Anti-Aging Peptide Creams – What You Need to Know

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You may or may not have heard of peptides in skincare creams, but you would definitely have come across it. Walk past any departmental store and you will see products like Lancome Genifique, Kinerase Pro+Therapy and countless others, promising to ‘activate your genes to give you more youthful skin‘. These products, in fact, make use of peptides for anti-ageing benefits.
The Search for the ‘Perfect’ Collagen
Collagen gives our skin its plumb and youthful appearance. As we age, we lose collagen, causing lines to form and skin to sag. For years, scientists have been trying to deliver collagen into the skin, but the attempts proved futile, as the the collagen molecule was too large to penetrate the formidable skin barrier. In recent years, cosmeceutical companies have started using soluble collagen – collagen molecules which have been broken down into much smaller fragments to facilitate absorption. Unfortunately, these do not do much for the skin, as the collagen fragments are too small to integrate with our skin’s own collagen.
What are Peptides? 
Peptides are short chains of amino-acids, bound together by peptide bonds. Amino-acids are the building blocks of all proteins in our body, including the collagen and elastin in our skin. Each collagen molecule is, in fact, made of thousands of amino-acids pieced together and wound up in a triple helical network.
Although fragmenting the collagen molecule did not work, scientists found that something else did – peptide chains which resembled the collagen precursors. Amazingly, they found that some peptide chains which are structurally similar to the molecules which forms collagen stimulates the skin to increase the production of the key constituents of the skin matrix: collagen, elastin and glycosaminoglycans.
How do Peptides Work?
Scientists are only starting to realise the wonders of peptides. They have been around for only a few years, but we have discovered more and more different mechanisms in which they exert their beneficial effects.
1. Stimulate Collagen
These were the first peptides used, and are still widely used today. Popular peptides like Matrixyl (Palmitoyl Pentapeptide-4), Matrixyl 3000 (Palmitoyl Oligopeptide + Palmitoyl Tripeptide-7) and SYN-Coll (Palmitoyl Tripeptide-3) work by stimulating fibroblasts in the skin to produce collagen and elastin.
2. Relax Facial Muscles
This group of peptides, also called ‘neuropeptides’, are known to block the transmission of neurotransmitters in skin cells to relax the facial muscles – very much like Botox. Peptides in this group include Argireline (Acetyl Hexapeptide-3) and SYN-AKE (Dipeptide Diaminobutyroyl Benzylamide Diacetate).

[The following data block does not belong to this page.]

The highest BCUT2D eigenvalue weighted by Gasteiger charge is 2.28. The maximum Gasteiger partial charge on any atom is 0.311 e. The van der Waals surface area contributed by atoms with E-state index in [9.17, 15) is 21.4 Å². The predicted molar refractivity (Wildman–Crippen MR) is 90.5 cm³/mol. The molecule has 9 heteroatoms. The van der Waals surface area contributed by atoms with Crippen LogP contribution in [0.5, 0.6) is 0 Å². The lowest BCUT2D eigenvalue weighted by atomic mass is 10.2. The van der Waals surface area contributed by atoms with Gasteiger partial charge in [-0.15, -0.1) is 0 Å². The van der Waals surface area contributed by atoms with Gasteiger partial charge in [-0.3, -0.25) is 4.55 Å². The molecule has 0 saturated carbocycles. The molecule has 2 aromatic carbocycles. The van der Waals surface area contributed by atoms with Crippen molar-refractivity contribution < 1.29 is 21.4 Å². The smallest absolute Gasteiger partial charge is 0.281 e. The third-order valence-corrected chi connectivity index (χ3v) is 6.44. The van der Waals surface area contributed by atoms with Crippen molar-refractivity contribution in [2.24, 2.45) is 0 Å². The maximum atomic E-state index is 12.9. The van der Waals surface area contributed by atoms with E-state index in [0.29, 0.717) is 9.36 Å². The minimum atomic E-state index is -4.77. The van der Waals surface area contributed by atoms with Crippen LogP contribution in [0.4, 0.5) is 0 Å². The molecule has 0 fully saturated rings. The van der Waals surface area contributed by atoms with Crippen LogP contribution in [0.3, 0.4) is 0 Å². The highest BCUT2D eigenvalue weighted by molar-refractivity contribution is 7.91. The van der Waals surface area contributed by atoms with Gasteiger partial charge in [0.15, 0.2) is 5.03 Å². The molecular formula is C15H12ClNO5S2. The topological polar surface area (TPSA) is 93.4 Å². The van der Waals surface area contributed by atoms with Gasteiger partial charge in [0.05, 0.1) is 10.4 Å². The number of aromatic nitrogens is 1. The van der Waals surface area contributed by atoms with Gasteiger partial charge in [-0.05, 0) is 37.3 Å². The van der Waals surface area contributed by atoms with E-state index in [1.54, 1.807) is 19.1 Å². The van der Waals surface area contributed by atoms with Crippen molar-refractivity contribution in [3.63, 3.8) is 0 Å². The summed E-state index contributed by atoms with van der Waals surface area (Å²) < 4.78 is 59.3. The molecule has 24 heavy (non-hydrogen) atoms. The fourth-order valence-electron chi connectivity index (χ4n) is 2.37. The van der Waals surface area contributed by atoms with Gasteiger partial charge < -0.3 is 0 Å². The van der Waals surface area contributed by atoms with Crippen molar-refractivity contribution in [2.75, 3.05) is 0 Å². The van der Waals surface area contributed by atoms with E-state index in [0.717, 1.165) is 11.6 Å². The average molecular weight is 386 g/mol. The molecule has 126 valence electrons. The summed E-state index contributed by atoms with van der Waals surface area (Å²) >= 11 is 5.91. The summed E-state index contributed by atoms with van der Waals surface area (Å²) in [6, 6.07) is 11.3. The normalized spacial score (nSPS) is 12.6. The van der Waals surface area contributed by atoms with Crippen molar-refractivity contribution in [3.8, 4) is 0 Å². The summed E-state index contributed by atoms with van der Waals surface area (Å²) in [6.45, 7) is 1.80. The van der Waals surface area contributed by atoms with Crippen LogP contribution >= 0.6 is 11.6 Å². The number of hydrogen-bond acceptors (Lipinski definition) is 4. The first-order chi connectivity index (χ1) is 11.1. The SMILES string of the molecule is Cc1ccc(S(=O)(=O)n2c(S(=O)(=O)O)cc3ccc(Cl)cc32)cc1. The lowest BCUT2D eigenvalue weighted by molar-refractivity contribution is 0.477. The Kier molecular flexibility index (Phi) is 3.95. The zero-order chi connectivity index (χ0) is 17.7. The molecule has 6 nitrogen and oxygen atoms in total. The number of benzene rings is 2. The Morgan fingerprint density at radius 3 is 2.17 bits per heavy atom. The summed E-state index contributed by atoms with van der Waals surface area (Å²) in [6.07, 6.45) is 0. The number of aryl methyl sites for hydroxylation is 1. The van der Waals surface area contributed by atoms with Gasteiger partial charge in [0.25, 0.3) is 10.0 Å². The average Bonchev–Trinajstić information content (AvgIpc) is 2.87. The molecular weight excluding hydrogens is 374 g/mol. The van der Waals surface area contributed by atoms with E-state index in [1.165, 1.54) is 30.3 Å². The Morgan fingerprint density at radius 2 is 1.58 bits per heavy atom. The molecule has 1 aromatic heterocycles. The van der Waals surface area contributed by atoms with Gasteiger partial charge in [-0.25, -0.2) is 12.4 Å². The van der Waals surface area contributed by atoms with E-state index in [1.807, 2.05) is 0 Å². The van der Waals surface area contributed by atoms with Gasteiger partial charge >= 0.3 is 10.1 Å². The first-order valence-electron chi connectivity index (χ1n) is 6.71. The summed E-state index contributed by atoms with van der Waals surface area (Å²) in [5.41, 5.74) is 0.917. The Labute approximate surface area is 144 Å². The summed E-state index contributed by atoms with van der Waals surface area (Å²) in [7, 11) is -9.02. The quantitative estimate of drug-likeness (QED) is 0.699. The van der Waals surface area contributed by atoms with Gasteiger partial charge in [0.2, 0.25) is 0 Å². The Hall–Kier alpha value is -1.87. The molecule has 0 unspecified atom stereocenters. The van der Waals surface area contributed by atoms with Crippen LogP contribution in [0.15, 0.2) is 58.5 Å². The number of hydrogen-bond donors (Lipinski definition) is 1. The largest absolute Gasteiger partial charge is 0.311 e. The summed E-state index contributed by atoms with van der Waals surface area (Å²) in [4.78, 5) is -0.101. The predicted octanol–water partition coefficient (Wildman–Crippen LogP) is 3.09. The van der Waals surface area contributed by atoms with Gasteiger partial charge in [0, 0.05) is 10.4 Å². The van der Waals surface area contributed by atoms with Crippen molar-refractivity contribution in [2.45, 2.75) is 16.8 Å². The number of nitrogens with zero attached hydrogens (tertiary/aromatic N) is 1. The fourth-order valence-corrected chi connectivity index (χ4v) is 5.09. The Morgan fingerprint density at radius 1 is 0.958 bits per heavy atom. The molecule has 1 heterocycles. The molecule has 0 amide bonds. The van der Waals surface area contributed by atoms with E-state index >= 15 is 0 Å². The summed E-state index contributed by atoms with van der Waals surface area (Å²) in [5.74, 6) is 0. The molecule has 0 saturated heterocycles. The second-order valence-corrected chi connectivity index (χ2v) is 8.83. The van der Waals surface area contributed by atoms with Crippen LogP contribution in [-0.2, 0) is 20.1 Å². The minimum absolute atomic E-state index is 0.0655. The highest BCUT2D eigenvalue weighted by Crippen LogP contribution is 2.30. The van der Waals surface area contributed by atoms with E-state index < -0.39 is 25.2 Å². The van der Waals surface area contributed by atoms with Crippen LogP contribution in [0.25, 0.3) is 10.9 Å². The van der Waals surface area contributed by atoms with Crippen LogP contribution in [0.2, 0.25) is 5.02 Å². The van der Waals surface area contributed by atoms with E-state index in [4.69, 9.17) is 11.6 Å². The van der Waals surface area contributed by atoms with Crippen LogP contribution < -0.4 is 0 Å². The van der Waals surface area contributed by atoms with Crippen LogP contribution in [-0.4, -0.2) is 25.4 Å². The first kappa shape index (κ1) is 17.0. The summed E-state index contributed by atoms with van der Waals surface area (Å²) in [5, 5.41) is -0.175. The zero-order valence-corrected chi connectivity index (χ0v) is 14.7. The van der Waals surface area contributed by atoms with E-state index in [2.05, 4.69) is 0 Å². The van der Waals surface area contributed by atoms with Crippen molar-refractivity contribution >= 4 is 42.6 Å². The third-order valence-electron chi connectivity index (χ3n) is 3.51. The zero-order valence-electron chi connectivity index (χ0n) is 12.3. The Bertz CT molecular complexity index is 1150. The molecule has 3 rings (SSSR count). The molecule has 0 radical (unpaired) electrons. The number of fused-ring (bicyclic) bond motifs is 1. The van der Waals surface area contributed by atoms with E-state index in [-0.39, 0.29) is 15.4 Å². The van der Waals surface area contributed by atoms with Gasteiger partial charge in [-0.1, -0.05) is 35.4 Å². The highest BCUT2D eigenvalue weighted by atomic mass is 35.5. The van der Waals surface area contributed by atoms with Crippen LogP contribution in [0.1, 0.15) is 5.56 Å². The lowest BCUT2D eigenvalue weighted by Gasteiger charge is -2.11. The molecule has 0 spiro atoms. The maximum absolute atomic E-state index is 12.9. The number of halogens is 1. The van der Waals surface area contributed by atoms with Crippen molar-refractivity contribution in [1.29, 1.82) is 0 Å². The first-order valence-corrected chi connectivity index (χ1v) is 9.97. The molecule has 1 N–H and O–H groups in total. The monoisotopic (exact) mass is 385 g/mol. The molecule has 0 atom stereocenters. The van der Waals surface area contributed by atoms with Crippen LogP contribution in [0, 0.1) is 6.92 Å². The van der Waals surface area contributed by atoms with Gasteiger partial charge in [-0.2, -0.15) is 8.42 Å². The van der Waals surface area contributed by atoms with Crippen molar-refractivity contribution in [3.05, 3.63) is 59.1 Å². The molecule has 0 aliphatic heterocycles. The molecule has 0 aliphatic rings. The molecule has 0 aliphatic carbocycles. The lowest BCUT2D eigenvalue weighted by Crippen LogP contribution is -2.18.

3. Regulate Inflammation
Peptides like Rigin (Pamitoyl Tetrapeptide-7)  helps control cytokines (Interluekine 6) secretion in the skin.  Cytokines are responsible for the inflammatory process which contributes to skin ageing, hence, by restoring cytokine balance in mature skin, Rigin improves skin elasticity and firmness, as it hydrates and protects the skin.
4. Facilitate Copper Delivery
Copper has been used for years to treat chronic wounds, as research has shown that it is an effective agent in skin healing. It clears away damaged cells, rebuilds the skin’s circulatory system, activates the skin’s primary antioxidant protein and stimulates the production of new collagen. However, the cationic copper has problems penetrating the skin. Interestingly, when attached to a peptide, copper can be delivered more effectively deep into the dermis. These ‘Copper Peptides’, found in products like iS Clinical Super Serum, seem to promote collagen production, act as antioxidants and facilitate natural healing and regeneration of the skin.
Promising New Applications
Besides its anti-ageing properties, newer peptides are being produced for skin lightening. These peptides inhibit the formation of tyrosinase, the enzyme responsible for melanin production. Melanostatine®-5, or example, is a biomimetic peptide antagonist specific for the a-MSH (a- Melanocyte-Stimulating Hormone).
Many physicians have already realised the potential of these lightening agents, and are combining using them with other procedures such as Lasers and IPL for improved cosmetic outcomes.
The Downside- And What to Look Out For
While peptides may sound exciting, there are some points to note before you rush down to the nearest departmental store to pick up a bottle.
Peptides, being break-down products of proteins, tend to be unstable, and need to be stabilized or they will break down further and become useless. They also have to be present in the right concentrations – too low a  peptide content and they will not work effectively; and strangely, for some peptides like Argireline, studies have shown that too high a content (more than 10% concentration) causes a reverse effect and for skin to sag!
Unfortunately, many good peptide creams will cost you a small fortune. My favourite peptide cream, Epicuren Ultima Peptide, retails for SGD $250 a bottle, but I still recommend it to my patients confidently, as it is absolutely worth every cent.
It may be extremely confusing to browse through the hundreds of anti-aging peptide creams. Check out my blog post detailing the different peptides, to get an idea on what ingredients to look for. Hopefully, these will give you a better idea on how to choose a better product.

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